Because it’s Prospect Park’s tenth anniversary, I’ve been thinking a lot about how I got here, and how my co-workers, authors, and I have navigated the many, many obstacles that make book publishing one of the most challenging businesses out there. Other than trial and error, I’ve learned almost everything from others who are smarter and more experienced than me. So as 2016 creeps toward a close, I am thanking the publishing heroes who have helped me get here—even if I’ve never met him or her. Here’s the third: Malcolm Margolin
The founder of Heyday Books in Berkeley, California. I knew all about (and was inspired by) Malcolm for years before I met him, when I attended the LA Library’s ALOUD event tied to the release of the biography The Heyday of Malcolm Margolin. Since then, we’ve had a few memorable encounters, both in person and via email. One email I’ll keep forever is the one he sent to cancel a lunch date we’d made for his upcoming trip to LA. He had to cancel the trip because he was recovering from a bad fall. He urged me not to feel sorry for him and his injuries: “Picking myself up, racing down the mountain in shirtsleeves as the temperature dropped precipitously, life-threatening possibilities of further injury and of hypothermia, wet and shivering, the trails often flowing shin-deep with water, the blurred images of wildflowers, the trees swaying wildly, resounding thunderclaps and dazzling lightning flashes—I don’t recall ever feeling so totally alive. It was, I don’t know how else to explain it, a couple of hours of pure ecstasy.”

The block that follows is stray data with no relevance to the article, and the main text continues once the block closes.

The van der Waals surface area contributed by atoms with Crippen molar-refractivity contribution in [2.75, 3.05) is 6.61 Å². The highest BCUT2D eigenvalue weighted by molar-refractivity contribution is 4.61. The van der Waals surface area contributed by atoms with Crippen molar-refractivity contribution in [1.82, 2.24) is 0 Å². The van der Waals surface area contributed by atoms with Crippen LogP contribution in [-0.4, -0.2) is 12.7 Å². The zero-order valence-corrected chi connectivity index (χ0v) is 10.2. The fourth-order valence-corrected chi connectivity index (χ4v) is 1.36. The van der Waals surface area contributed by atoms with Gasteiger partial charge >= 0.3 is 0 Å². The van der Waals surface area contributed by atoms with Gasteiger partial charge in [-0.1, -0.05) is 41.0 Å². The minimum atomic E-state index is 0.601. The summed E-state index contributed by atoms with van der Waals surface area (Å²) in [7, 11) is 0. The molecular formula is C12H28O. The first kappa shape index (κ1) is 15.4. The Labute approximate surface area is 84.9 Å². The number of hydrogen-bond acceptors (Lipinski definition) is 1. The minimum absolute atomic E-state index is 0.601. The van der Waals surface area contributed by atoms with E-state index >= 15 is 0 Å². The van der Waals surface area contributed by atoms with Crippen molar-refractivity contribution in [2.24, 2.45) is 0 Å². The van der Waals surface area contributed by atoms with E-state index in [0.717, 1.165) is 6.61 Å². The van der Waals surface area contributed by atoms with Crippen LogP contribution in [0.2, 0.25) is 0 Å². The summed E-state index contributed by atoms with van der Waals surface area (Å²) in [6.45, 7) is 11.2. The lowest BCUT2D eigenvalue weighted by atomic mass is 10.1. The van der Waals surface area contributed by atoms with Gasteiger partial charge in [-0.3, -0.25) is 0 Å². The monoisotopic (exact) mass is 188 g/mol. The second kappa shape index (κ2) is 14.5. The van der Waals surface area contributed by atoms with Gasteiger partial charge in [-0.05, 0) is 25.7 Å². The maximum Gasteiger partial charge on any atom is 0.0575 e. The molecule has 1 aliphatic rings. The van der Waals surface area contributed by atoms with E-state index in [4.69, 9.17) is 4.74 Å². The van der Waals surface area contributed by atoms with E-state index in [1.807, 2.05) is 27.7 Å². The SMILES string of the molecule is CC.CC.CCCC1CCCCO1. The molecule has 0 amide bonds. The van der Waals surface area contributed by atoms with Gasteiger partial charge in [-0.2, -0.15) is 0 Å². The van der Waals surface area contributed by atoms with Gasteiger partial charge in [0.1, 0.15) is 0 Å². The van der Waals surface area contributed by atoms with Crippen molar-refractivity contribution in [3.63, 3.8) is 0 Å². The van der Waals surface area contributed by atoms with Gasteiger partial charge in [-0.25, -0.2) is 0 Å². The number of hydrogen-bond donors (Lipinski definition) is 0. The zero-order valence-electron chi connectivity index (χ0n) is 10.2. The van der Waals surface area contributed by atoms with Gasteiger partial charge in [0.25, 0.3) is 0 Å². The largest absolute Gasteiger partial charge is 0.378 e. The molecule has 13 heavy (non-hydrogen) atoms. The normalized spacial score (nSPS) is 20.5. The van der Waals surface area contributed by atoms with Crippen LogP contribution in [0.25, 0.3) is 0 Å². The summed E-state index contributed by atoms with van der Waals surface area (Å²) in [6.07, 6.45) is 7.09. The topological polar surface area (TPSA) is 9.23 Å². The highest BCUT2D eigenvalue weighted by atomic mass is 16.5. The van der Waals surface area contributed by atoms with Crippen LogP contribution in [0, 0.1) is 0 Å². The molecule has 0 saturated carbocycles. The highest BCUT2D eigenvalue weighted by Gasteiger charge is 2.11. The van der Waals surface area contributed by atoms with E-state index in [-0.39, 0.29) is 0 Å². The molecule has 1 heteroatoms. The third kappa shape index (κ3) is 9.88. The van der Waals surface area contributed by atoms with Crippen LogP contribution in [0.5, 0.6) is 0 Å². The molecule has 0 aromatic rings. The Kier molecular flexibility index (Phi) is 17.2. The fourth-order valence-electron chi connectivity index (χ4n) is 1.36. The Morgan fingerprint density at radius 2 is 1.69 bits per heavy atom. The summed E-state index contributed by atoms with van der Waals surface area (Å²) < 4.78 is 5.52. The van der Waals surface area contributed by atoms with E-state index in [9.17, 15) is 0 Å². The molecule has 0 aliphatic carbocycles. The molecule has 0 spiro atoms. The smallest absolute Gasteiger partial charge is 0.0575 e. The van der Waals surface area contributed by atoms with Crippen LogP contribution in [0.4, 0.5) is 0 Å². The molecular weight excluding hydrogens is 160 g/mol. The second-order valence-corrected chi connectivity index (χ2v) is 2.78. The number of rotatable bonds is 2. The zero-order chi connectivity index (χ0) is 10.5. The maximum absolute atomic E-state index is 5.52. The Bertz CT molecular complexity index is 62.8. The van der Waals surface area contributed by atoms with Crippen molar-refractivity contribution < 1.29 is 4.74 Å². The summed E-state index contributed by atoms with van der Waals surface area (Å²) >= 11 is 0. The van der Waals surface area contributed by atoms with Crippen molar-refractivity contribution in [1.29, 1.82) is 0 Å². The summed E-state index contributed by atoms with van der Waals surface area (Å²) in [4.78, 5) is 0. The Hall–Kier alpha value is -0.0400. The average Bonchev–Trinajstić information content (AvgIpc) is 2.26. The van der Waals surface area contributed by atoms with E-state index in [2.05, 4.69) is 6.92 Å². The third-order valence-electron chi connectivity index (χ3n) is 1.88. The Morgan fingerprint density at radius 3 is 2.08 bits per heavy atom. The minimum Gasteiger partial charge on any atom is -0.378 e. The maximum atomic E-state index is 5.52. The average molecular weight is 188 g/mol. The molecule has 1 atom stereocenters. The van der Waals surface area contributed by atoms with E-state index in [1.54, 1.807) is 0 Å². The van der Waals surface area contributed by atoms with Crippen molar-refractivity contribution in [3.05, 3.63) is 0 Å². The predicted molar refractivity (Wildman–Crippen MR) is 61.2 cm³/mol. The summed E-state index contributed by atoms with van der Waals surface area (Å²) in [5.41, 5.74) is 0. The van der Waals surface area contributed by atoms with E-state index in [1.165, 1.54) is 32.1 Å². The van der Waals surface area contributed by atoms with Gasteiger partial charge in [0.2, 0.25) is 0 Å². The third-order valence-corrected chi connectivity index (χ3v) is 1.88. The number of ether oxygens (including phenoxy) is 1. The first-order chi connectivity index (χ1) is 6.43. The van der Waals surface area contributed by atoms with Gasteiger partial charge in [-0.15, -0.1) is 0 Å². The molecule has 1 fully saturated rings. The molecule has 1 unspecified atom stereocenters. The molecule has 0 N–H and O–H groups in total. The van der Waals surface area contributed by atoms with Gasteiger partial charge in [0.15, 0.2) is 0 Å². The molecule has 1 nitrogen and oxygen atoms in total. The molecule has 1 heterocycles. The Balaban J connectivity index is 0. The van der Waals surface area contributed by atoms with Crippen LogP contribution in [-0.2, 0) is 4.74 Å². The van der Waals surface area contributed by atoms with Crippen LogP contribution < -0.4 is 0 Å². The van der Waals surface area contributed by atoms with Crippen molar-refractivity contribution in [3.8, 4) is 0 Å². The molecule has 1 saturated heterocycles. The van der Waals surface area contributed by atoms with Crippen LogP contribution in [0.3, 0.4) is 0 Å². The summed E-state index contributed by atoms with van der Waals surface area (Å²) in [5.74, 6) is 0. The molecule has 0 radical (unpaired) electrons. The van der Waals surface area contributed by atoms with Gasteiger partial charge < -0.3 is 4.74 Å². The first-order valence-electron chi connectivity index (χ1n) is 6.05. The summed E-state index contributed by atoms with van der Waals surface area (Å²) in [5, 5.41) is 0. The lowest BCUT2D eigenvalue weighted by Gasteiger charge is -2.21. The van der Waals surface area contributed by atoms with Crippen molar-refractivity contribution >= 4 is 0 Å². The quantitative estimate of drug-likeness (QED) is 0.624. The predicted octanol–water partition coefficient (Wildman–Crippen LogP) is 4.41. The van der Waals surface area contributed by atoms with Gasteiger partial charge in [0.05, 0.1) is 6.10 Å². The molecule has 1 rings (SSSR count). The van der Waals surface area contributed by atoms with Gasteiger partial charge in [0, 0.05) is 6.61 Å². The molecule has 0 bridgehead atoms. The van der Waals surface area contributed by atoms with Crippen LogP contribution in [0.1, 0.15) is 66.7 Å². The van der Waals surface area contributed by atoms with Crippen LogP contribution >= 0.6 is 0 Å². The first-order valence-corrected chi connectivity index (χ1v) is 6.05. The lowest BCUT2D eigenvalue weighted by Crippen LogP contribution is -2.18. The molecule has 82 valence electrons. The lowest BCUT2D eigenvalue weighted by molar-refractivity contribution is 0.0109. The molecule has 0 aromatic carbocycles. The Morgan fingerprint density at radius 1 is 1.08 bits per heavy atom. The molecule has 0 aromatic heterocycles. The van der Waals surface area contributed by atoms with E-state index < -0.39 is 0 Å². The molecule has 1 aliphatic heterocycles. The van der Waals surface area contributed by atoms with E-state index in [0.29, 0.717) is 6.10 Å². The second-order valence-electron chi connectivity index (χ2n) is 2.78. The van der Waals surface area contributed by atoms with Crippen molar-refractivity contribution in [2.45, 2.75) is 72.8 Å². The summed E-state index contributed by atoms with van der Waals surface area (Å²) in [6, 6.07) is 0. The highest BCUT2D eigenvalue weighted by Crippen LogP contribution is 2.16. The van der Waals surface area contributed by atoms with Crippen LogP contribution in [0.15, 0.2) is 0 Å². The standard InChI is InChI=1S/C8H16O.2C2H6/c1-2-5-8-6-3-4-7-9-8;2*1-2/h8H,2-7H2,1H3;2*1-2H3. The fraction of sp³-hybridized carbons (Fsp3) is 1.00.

That tells you all you need to know about Malcolm. He brought that same missionary joy, passion, and lyricism to Heyday, starting with the first book he wrote and typeset himself back in 1974 and continuing until his retirement last year. And even in retirement, he’s still an evangelist for books, California, and Heyday, and you can be sure he’ll be giving newly appointed publisher Steve Wasserman a lot of wise counsel.
A deep love for California, its natural places, and its native peoples; a passion for publishing books that reflected those passions; valuing people over money; and an awesome beard.
1. Publish what you believe in. If you do a worthy job of producing a book that you believe in, chances are enough other people will share your enthusiasm.
2. Local is good. Prospect Park started out intensely local and has grown to be national and now international. But Malcolm helped remind me that my own backyard is still a mighty fine place to be, and we’re remembering to publish regional books again.
3. Be a partner. Your employees are partners, your freelancers are partners, and your authors are for damn sure partners. So are bookstores, sales reps, and any number of institutions. Malcolm, a self-proclaimed “old hippie,” put a huge value on community, and that’s a value we share at PPB.
The Ohlone Way: Indian Life in the San Francisco–Monterey Bay Area, by Malcolm Margolin